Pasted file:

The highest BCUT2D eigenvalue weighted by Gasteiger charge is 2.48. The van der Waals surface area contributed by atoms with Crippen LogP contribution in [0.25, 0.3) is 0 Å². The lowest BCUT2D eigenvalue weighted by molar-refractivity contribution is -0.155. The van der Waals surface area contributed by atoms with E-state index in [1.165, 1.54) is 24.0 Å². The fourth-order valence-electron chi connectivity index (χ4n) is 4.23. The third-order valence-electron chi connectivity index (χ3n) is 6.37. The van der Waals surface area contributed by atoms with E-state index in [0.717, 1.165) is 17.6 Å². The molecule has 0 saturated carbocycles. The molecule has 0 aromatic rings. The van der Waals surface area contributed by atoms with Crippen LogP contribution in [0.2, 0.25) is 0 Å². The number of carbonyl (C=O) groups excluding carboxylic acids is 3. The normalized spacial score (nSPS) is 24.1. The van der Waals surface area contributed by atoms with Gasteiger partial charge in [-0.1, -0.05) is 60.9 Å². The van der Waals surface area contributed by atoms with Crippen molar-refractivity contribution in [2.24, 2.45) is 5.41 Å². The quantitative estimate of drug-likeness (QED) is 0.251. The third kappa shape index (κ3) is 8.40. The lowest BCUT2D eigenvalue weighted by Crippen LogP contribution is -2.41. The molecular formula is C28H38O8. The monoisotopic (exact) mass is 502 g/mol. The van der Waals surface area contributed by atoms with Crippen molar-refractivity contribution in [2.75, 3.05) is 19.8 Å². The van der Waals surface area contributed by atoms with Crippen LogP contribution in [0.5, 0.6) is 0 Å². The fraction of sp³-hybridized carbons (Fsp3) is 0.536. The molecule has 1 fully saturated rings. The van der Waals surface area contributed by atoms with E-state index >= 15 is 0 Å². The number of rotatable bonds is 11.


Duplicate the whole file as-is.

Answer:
The highest BCUT2D eigenvalue weighted by Gasteiger charge is 2.48. The van der Waals surface area contributed by atoms with Crippen LogP contribution in [0.25, 0.3) is 0 Å². The lowest BCUT2D eigenvalue weighted by molar-refractivity contribution is -0.155. The van der Waals surface area contributed by atoms with E-state index in [1.165, 1.54) is 24.0 Å². The fourth-order valence-electron chi connectivity index (χ4n) is 4.23. The third-order valence-electron chi connectivity index (χ3n) is 6.37. The van der Waals surface area contributed by atoms with E-state index in [0.717, 1.165) is 17.6 Å². The molecule has 0 saturated carbocycles. The molecule has 0 aromatic rings. The van der Waals surface area contributed by atoms with Crippen LogP contribution in [0.2, 0.25) is 0 Å². The number of carbonyl (C=O) groups excluding carboxylic acids is 3. The normalized spacial score (nSPS) is 24.1. The van der Waals surface area contributed by atoms with Gasteiger partial charge in [-0.1, -0.05) is 60.9 Å². The van der Waals surface area contributed by atoms with Crippen molar-refractivity contribution in [2.24, 2.45) is 5.41 Å². The quantitative estimate of drug-likeness (QED) is 0.251. The third kappa shape index (κ3) is 8.40. The lowest BCUT2D eigenvalue weighted by Crippen LogP contribution is -2.41. The molecular formula is C28H38O8. The monoisotopic (exact) mass is 502 g/mol. The van der Waals surface area contributed by atoms with Crippen molar-refractivity contribution in [2.75, 3.05) is 19.8 Å². The van der Waals surface area contributed by atoms with Crippen LogP contribution in [0.5, 0.6) is 0 Å². The fraction of sp³-hybridized carbons (Fsp3) is 0.536. The molecule has 1 fully saturated rings. The van der Waals surface area contributed by atoms with E-state index >= 15 is 0 Å². The number of rotatable bonds is 11.